It wasn’t until I started living with James that I came to learn of his depression. It was something that he worked so hard at trying to hide. And he did a very good job. It was such an integral part of James’ nature to make other people feel safe and secure in his presence. He didn’t want people to ever worry about him, and if they did he’d take it as a failure. When I met James he told me he was due to finish a science degree that year. When the end of the year quickly came around I was told it would be another six-months. And when six months was up I started asking more questions. His reaction to those questions was the first time I ever saw James behaving in a way that was troubling – the trembling, the pacing. It was from that point onwards that James began to share with me his struggle with depression. He shared with me the pain he sometimes felt inside, the feelings of failure and worthlessness, and the shame and guilt he felt for letting it ‘hold him back’, and not simply ‘getting over it’. Whilst he couldn’t exactly pin point precisely when he started feeling this way, he could remember being aware of these feelings when his mother passed away in January 2003.

James would often have trouble articulating what he was feeling. That’s one of things that really hits home for me just how much this disease can stifle a person. James was an exceptional communicator. He loved to talk and had the profound ability to disarm even the most guarded person and have them happily chatting away with him within minutes. When James would talk to you it became clear how sharp his intellect was, and he’d describe things in such complete and perfect ways. But when it came to his depression and the feelings he kept hidden inside, he’d struggle to get beyond “I’m just so tired”.

From that point on, James, with the support of his family, friends and colleagues, started to try and confront his depression. He was seeing two mental health workers, was taking medication and our lives became very centred around supporting James’ mental health. Please don’t read his story as a deterrent from getting professional psychological help. James wouldn’t want that. We both knew it was the right thing to do, and it did, in many ways, help us through tough times. His story demonstrates the enormous power of mental illness.

I won’t lie. Living with James’ depression was hard. At times it was so frustrating to see him fall into episodes of such despair, especially when he would be so hard on him himself and speak of himself in such a way that made it clear that he couldn’t see all the good and all the beauty that everyone else could see. And that is not an exaggeration – everyone that came to know James came to love him. No one disliked James because he made it impossible to. This horrible disease is so cruel to take such an exceptional and beautiful human being and convince them to end their life.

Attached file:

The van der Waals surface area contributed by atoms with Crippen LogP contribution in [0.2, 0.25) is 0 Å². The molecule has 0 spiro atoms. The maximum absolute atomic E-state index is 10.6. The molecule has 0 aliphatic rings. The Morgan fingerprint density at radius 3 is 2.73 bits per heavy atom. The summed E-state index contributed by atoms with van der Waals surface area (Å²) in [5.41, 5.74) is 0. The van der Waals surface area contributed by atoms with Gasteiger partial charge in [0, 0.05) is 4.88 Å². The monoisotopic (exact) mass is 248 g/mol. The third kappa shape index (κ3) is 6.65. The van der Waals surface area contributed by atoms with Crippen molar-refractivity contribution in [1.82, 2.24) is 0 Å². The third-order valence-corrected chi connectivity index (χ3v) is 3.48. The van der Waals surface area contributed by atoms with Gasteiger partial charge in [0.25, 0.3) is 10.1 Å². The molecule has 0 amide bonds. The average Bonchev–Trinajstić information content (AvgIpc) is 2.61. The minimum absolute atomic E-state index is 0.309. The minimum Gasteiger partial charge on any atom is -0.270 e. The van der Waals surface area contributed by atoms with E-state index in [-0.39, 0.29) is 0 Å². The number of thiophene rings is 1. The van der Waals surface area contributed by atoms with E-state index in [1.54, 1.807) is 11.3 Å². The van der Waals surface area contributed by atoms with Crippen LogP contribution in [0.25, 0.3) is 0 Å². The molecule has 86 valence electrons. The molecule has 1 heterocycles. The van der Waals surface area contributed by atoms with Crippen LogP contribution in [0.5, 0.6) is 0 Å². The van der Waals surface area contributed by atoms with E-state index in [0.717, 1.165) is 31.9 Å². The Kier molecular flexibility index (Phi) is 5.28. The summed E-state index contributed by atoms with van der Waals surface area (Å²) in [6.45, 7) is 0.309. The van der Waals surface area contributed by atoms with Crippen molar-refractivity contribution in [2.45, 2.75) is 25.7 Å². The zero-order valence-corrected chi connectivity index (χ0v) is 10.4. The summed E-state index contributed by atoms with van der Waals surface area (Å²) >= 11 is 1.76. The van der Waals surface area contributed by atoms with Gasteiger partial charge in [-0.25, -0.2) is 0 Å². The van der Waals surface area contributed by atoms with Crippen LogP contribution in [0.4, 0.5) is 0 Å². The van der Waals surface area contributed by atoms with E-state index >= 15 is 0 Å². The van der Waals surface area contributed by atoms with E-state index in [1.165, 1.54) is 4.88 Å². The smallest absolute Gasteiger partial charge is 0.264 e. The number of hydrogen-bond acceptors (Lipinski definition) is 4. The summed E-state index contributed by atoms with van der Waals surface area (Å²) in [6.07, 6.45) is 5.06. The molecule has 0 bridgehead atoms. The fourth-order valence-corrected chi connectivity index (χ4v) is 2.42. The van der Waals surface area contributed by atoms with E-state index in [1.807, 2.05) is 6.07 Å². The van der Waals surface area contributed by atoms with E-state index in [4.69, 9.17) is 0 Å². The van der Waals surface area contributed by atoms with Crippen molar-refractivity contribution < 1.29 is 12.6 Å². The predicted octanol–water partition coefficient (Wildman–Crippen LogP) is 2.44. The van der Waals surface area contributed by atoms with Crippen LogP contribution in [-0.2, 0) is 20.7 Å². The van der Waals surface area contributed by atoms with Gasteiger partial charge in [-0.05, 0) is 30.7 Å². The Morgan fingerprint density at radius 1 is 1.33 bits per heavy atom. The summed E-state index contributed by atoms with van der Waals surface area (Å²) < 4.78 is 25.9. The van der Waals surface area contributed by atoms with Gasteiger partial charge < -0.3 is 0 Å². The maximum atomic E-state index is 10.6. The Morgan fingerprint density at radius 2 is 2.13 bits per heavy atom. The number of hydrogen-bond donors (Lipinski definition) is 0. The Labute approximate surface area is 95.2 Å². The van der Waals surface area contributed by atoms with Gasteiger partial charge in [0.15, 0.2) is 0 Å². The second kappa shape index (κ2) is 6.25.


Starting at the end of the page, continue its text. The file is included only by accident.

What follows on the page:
I want people to know that I am not ashamed of my husband’s suicide, and I’m not ashamed that he suffered with depression. I am proud to be his wife, and I’m proud of who he was, or, as I believe, of who he is. I consider myself so lucky to have known him. Yes, there were hard times, but there were many more good times, and that is what I hold onto, that was James. I view this disease as just as real and serious as any other physical disease, and I want others to come to understand that too. Depression is physical. One’s mind, after all, comes from the brain, and the brain controls everything. But most of all I want people to know that this disease doesn’t have to be terminal, as it was in my husband’s case. If you think you might be depressed, or just can’t seem to shake off a bad feeling please let someone know and talk about it. Even if you can’t say much more than “I’m not ok right now”, the people you love will take it from there. Don’t be ashamed of how you feel, and don’t be ashamed to ask for help. Screw shame! Your life is precious! There are people out there able and willing to help if you let them in.
 

LETTER TO A GRIEVING MOTHER NEWLY AFFECTED BY SUICIDE

Dear Sister,
The Hard Stuff:
I’m not going to pull any punches here; I am going to tell you the truth because this journey you’re on will last for the rest of your life.
The way you feel now, believe me when I tell you that you’re going to feel just as bad, and worse, in the future. The pain will always be there. There will be times when A: you wished you’d never gotten out of bed and B: you simply cannot get out of bed.
Your hair might still be falling out four months later.
Sometimes you will feel as if you’re going crazy. You will definitely feel as if you live in a bubble. There will be days when you won’t even open up the house, let alone go outside.